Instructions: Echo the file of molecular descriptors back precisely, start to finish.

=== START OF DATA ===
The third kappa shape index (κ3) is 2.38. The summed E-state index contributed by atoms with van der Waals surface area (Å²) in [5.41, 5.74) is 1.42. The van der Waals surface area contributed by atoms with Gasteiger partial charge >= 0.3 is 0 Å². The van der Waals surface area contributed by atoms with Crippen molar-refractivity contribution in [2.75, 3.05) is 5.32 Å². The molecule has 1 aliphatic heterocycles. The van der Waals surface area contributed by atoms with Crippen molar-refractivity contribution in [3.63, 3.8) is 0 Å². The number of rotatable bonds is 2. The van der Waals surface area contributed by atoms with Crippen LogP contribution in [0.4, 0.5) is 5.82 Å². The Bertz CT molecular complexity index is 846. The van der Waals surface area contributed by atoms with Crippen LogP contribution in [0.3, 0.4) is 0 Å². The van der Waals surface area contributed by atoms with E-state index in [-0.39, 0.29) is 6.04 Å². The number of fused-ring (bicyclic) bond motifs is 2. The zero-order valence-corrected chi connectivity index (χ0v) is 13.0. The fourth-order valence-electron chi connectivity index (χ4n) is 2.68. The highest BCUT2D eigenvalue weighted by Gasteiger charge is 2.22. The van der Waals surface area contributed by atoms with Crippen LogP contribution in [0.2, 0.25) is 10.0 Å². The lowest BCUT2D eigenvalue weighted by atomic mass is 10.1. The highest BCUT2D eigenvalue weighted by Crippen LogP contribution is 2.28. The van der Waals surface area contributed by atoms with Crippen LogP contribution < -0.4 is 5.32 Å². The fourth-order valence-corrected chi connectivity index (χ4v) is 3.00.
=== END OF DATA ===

The third kappa shape index (κ3) is 2.38. The summed E-state index contributed by atoms with van der Waals surface area (Å²) in [5.41, 5.74) is 1.42. The van der Waals surface area contributed by atoms with Gasteiger partial charge >= 0.3 is 0 Å². The van der Waals surface area contributed by atoms with Crippen molar-refractivity contribution in [2.75, 3.05) is 5.32 Å². The molecule has 1 aliphatic heterocycles. The van der Waals surface area contributed by atoms with Crippen molar-refractivity contribution in [3.63, 3.8) is 0 Å². The number of rotatable bonds is 2. The van der Waals surface area contributed by atoms with Crippen LogP contribution in [0.4, 0.5) is 5.82 Å². The Bertz CT molecular complexity index is 846. The van der Waals surface area contributed by atoms with Crippen LogP contribution in [0.3, 0.4) is 0 Å². The van der Waals surface area contributed by atoms with E-state index in [-0.39, 0.29) is 6.04 Å². The number of fused-ring (bicyclic) bond motifs is 2. The zero-order valence-corrected chi connectivity index (χ0v) is 13.0. The fourth-order valence-electron chi connectivity index (χ4n) is 2.68. The highest BCUT2D eigenvalue weighted by Gasteiger charge is 2.22. The van der Waals surface area contributed by atoms with Crippen LogP contribution in [0.2, 0.25) is 10.0 Å². The lowest BCUT2D eigenvalue weighted by atomic mass is 10.1. The highest BCUT2D eigenvalue weighted by Crippen LogP contribution is 2.28. The van der Waals surface area contributed by atoms with Crippen LogP contribution < -0.4 is 5.32 Å². The fourth-order valence-corrected chi connectivity index (χ4v) is 3.00.